Rep. Bill Dunn and Sen. Richard Briggs speak at the Knoxville Chamber’s first Capitol Connections of the 2018 legislative session.


Legislation that aims to end the opioid epidemic through prevention, treatment and law enforcement was top of mind for two Knoxville state legislators during the Knoxville Chamber’s first Capitol Connections event of 2018.

Sen. Richard Briggs and Rep. Bill Dunn both agreed that treatment options for addicts must be expanded to provide more long-term options, but it’s equally important to focus on prevention and other measures – such as limiting the amount of opioids physicians can prescribe – to prevent people from becoming addicted, they said.

Briggs has continued this year to attack what he characterized as organized crime trafficking in gift cards, which obtained by shoplifters returning stolen merchandise to stores. Knoxville, he said, has the highest shoplifting rate per capita, and much of it is tied to buying and selling of gift cards, which provides cash to fuel the drug trade.

Briggs, and law enforcement that he’s worked with on the legislation, estimate the economic impact to retailers at $200 million statewide and the impact to the state in lost sales taxes at up to $20 million.

Calls have been coming in from attorneys general in other states inquiring about the legislation’s impact. “We think this can be a real game changer,” the senator said.

Dunn will carry part of the Governor’s opioid legislation in the House.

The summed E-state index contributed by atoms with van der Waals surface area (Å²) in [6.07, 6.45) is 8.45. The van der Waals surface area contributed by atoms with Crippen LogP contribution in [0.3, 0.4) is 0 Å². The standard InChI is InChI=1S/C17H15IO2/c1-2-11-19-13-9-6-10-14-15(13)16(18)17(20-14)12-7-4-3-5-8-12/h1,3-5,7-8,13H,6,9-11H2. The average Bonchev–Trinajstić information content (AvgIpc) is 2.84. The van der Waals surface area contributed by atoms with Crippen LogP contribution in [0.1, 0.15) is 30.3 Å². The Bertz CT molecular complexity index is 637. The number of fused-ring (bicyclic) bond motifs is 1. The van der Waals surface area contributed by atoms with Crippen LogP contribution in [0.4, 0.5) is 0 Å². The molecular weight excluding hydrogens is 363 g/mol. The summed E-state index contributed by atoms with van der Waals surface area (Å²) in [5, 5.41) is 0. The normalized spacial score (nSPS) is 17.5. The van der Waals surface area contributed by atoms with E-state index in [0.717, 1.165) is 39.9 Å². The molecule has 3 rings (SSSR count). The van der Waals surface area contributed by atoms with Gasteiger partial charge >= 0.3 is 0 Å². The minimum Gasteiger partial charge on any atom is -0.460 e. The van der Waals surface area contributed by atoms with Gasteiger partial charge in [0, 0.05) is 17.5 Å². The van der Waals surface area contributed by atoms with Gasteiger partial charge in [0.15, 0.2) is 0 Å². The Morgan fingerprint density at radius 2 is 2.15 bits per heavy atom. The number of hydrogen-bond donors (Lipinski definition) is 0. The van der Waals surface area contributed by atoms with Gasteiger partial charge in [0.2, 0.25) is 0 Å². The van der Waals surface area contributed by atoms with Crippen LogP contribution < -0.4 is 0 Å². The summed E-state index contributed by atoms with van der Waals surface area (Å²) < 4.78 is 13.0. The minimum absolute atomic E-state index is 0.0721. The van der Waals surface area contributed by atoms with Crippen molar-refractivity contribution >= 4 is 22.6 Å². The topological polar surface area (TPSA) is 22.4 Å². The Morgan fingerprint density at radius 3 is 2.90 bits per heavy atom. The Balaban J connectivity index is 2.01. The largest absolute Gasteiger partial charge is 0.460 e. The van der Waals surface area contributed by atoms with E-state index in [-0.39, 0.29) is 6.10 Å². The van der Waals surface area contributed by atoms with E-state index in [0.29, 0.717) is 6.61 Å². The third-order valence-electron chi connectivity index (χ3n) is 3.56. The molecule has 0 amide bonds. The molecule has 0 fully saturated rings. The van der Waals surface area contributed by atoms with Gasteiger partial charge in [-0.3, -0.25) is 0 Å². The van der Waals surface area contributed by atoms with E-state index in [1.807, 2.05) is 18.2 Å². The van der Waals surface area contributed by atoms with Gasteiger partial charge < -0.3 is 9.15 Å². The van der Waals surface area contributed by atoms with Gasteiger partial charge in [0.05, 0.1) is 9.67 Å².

The two also touched on other topics including:

  • Legislation that would tie incentive funding to state universities based on the institution’s teacher training program outcomes. Dunn is sponsoring the measure along with Sen. Delores Gresham, chairman of Senate Education Committee.
  • The University of Tennessee’s Board of Trustees, which the governor would like to reduce from 27 members to 11. The governor’s bill would also create advisory boards for each UT campus. Both Briggs and Dunn said they support the measure, although they acknowledge that lawmakers may want to make some changes.

Dunn said Haslam discussed the idea with the Knox County delegation in December. “I have served with the governor for eight years now and I trust that he has thought this through and it’s a good idea.”

  • The Metropolitan Planning Commission’s vote this past year to require sidewalks in all new residential development in Knox County. Briggs is sponsoring legislation that would require all planning commission regulations to be approved by its respective legislative bodies, in this case the Knox County Commission.

Additional Capitol Connections events are scheduled for March 9 and April 13. Lawmakers will give an inside view of what’s happening on Tennessee’s Capitol Hill during a panel discussion moderated by Susan Richardson Williams, chairman of the Chamber’s Government Relations & Public Policy Committee.

Did you miss the Chamber’s first Capitol Connections? Watch the discussion in its entirety here.